Runner Runner

Directed by: Brad Furman

Starring: Justin Timberlake, Gemma Arterton, Anthony Mackie, and Ben Affleck
I knew that Runner Runner was going to be a bad movie.  I am not a part of the “I hate Ben Affleck” fan club.  To the contrary, Affleck has had some great films: Good Will Hunting, Dogma, Argo, and The Town to name a few.  I did not join the countless fanatics that practically shut down Twitter when Affleck was cast as the new Batman.  I think he is a radically different choice than Christian Bale, but after such a recent successful run with the Christopher Nolan series, a different direction was needed to separate the films.
With that being said, my low expectations for Runner Runner were not caused by Affleck, but by the lack of marketing thrown behind the film.  The movie stars Justin Timberlake and Affleck and was produced by Leonardo DiCaprio.  With those A list names attached, one would expect Runner Runner to have an impressive public relations blitz.  However, Runner Runner debuted with barely a whisper, which led me to believe that something was rotten in the state of Denmark. Unfortunately, my suspicions turned out to be correct, and Runner Runner is a predictable, positively boring film.

Richie Furst (Timberlake) is a graduate student at Princeton University.  Unfortunately for him, he does not have wealthy parents or any support and must pay for the hefty tuition himself.  “Richie F.” supports himself by acting as an affiliate for online gambling sites.  He convinces fellow students and professors to try the gambling sites and he receives a commission for every person he brings to the site.  However, Princeton’s dean is not thrilled about Furst’s activities and he threatens to expel him if he continues.  Desperate to raise cash for his tuition, Furst goes online to gamble and ends up losing all of his tuition money.  With high powered computers and fellow Princeton geeks behind him, he finds proof that the site was rigged and he was hustled.

Furious at being played, Richie flies down to Costa Rica to confront the infamous owner of the gambling site Ivan Block (Affleck).  Block is currently on the run from the law, and hiding out in Costa Rica where he runs an elaborate online gambling world.  Impressed by Richie’s intelligence and gumption, Block ends up offering him a job.  Seduced by the opportunity to become super wealthy as well as Block’s girlfriend Rebecca Shafran (Gemma Arterton), Richie decides to stay in Costa Rica and take a bite out of the $30 billion online gambling industry.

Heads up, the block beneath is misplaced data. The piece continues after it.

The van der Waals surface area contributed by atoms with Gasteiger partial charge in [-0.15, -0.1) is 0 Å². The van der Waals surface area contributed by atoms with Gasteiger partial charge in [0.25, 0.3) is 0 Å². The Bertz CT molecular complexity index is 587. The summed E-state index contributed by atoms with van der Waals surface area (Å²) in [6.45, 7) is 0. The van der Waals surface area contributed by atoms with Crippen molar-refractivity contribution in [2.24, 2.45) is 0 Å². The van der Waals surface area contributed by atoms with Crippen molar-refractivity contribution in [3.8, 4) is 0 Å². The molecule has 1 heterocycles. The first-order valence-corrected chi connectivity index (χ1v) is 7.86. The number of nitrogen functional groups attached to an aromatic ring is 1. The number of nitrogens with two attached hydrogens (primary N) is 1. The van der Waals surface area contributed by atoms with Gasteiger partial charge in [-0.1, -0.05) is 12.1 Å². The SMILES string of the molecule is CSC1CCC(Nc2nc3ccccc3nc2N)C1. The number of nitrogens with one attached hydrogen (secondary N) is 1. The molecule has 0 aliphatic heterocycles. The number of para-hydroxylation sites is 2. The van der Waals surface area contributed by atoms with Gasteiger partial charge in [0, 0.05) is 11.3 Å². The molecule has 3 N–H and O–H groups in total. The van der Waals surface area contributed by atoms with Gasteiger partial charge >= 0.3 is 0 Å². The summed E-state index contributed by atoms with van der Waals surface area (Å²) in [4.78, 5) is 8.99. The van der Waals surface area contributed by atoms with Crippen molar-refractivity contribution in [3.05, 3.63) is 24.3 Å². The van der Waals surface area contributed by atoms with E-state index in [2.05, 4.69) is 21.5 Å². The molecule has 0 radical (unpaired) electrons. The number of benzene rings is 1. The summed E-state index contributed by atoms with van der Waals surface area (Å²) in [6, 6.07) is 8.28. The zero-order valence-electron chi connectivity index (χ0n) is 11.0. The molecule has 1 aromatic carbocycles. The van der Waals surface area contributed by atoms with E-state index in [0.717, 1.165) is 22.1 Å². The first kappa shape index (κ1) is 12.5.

Unfortunately for him, consorting with criminals proves to be quite dangerous.  FBI Agent Eric Shavers (Anthony Mackie) begins to pressure Richie to help him bring down Block.  Shavers is particularly tough with Richie as he likes to f*ck with Princeton guys because he went to Rutgers.  Soon Richie finds himself in the midst of a war between shady Costa Rican politicians, Ivan Block and the FBI.

Runner Runner is incredibly dull.  The dialogue is not particularly sharp or witty.  The plot is overwhelmingly predictable which makes the film drag.  Moreover, the attempts to add depth to the plot by making global statements about corrupt business practices, Wall Street, and human nature seem tacked on and obvious.  At one point, I was so bored that my mind wandered to the list of errands that I needed to run after the film ended. 

To compound matters, Justin Timberlake just does not get the job done. I am a huge fan of his music, and I just attended his fantastic Legends of Summer tour with Jay Z.  However, his performance in this film is underwhelming to say the least.  His voice and wide-eyed boy look made his reckless, foolish Richie Furst character even more annoying. 

Runner Runner has only one bright spot: Ben Affleck.  Affleck does not usually play the villain, but he shines as the online gambling kingpin Ivan Block.  He has the right amount of slick swagger, anger and machismo to steal every scene that he is in.  I actually found myself rooting for his incredibly corrupt character rather than the dull, naïve graduate student played by Timberlake.  Affleck’s performance simply overpowers the less seasoned Timberlake.

As much as I enjoyed Affleck’s performance, his character alone could not make up for the film’s other flaws.  Runner Runner gets a wasted rating.  Have some tequila shots with this one.